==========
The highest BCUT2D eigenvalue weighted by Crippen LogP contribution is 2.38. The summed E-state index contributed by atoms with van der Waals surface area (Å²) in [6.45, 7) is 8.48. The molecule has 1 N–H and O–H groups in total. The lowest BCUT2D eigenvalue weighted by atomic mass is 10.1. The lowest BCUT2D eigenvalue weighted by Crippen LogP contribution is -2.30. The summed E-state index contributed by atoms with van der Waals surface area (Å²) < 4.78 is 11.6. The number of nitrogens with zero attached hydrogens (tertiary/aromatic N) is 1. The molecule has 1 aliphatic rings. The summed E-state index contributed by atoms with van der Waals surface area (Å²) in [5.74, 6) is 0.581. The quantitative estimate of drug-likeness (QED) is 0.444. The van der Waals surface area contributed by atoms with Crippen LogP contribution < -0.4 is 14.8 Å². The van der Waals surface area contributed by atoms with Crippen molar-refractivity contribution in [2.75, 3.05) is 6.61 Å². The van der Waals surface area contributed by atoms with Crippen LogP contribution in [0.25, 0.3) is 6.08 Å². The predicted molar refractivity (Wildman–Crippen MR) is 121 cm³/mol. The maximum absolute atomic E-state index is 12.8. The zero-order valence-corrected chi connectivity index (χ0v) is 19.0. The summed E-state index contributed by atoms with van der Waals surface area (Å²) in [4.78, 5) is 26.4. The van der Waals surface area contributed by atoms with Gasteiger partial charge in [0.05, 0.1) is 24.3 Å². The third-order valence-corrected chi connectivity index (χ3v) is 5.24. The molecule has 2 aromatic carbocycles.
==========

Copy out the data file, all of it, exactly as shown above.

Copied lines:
The highest BCUT2D eigenvalue weighted by Crippen LogP contribution is 2.38. The summed E-state index contributed by atoms with van der Waals surface area (Å²) in [6.45, 7) is 8.48. The molecule has 1 N–H and O–H groups in total. The lowest BCUT2D eigenvalue weighted by atomic mass is 10.1. The lowest BCUT2D eigenvalue weighted by Crippen LogP contribution is -2.30. The summed E-state index contributed by atoms with van der Waals surface area (Å²) < 4.78 is 11.6. The number of nitrogens with zero attached hydrogens (tertiary/aromatic N) is 1. The molecule has 1 aliphatic rings. The summed E-state index contributed by atoms with van der Waals surface area (Å²) in [5.74, 6) is 0.581. The quantitative estimate of drug-likeness (QED) is 0.444. The van der Waals surface area contributed by atoms with Crippen LogP contribution < -0.4 is 14.8 Å². The van der Waals surface area contributed by atoms with Crippen molar-refractivity contribution in [2.75, 3.05) is 6.61 Å². The van der Waals surface area contributed by atoms with Crippen LogP contribution in [0.25, 0.3) is 6.08 Å². The predicted molar refractivity (Wildman–Crippen MR) is 121 cm³/mol. The maximum absolute atomic E-state index is 12.8. The zero-order valence-corrected chi connectivity index (χ0v) is 19.0. The summed E-state index contributed by atoms with van der Waals surface area (Å²) in [4.78, 5) is 26.4. The van der Waals surface area contributed by atoms with Gasteiger partial charge in [0.05, 0.1) is 24.3 Å². The third-order valence-corrected chi connectivity index (χ3v) is 5.24. The molecule has 2 aromatic carbocycles.